History Professor Martin Francis studies British culture and the Royal Air Force in his new book published by Oxford University Press.
By: Kim Burdett
Phone: (513) 556-8577
Photos By: Courtesy of Martin Francis
Martin Francis, Henry R. Winkler Associate Professor of History, has researched intently the history of modern Britain, previously publishing “Ideas and Policies under Labour: 1945-51” and “The Conservatives and British Society, 1880-1990.” His most recent work, “The Flyer: British Culture and the Royal Air Force 1939-1945
,” was just published by Oxford University Press.You recently published a book called “The Flyer: British Culture and the Royal Air Force 1939-1945.” Tell us a little about the book and what you’ve found.
|Martin Francis, Henry R. Winkler Associate Professor of History.|
My book provides the first scholarly study of the place of 'the flyer' in British culture during the Second World War. I examine the lives of RAF personnel, and their popular representation in literary and cinematic texts, to illuminate broader issues of gender, social class, national and racial identities, emotional life, and the creation of a national myth in twentieth-century Britain. What got you interested in the subject?
My book aligns my adult scholarly interests in the histories of war, gender and modern Britain with my boyhood passion for the history of military aviation. I grew up in the East Anglia region of England, where the countryside is littered with the derelict airfields from which both British and American airmen had flown missions during the Second World War.What were some surprising facts or findings that resonated with you while researching for the book?
I was really struck by the extraordinary contrasts of the daily lives of RAF aircrew. They might be dicing with death in the sky one moment, but a few hours later be sitting down to lunch with wives and children, or chatting up a woman in the local pub.
What’s the significance of the flyer in British culture? Why is it important to study?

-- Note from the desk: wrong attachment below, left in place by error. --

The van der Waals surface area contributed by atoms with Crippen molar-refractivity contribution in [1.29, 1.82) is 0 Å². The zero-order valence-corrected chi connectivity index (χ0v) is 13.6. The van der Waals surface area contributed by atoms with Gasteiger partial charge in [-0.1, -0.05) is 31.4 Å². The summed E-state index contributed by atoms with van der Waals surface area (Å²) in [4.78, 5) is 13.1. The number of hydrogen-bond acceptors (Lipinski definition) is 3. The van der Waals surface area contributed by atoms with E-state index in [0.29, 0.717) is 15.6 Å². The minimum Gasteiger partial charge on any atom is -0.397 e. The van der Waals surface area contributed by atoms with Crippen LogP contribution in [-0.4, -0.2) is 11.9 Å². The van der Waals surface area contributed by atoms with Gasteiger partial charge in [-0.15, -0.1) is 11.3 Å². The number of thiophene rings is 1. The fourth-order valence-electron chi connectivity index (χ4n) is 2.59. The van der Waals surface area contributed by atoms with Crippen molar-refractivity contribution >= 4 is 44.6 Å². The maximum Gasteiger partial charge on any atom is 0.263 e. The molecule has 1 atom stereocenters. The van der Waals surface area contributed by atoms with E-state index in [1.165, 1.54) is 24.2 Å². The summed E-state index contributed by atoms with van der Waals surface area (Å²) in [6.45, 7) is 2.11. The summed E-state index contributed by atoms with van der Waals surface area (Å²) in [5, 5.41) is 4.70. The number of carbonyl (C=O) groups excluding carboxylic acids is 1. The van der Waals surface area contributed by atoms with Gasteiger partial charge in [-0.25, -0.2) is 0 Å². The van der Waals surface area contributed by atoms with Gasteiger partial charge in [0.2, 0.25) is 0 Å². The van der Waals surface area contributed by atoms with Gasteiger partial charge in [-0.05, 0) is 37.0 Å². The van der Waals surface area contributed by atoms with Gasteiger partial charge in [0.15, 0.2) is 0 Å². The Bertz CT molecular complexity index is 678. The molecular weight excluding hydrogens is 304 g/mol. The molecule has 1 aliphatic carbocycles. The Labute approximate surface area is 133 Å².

I argue that the flyer's relationship to love, fear, aggression, dismemberment and death reveal broader ambiguities surrounding the dominant understandings of masculinity in the middle decades of the twentieth century. By paying particular attention to the romances between wartime aircrew and female auxiliaries, I reveal that male and female experiences during the war were not polarized and antithetical, but were complementary and interrelated, a finding which has implications for the history of gender in modern Britain that reach well beyond either the specialized military culture of the wartime RAF or the chronological parameters of the Second World War.What connection does this piece of history have with today?
Actually, I feel my book reminds us of the gulf between present and past. Today air travel is routine and military aviation requires computer proficiency rather than flying skills. The 1940s marked the last days of a romance of the air that had begun with the Wright Brothers. During the Second World War, very few people had flown in an aeroplane, which explains the star appeal accorded to those young men who flirted with destruction high above the clouds. What are you working on next?
I’m staying with the Second World War, but coming back down to earth to look at the cultural dimension to Britain’s war effort in North Africa. My first case study will be of how race and gender played out in narratives of German spies, Arab nationalists, Jewish freedom fighters and belly dancers in wartime Cairo.
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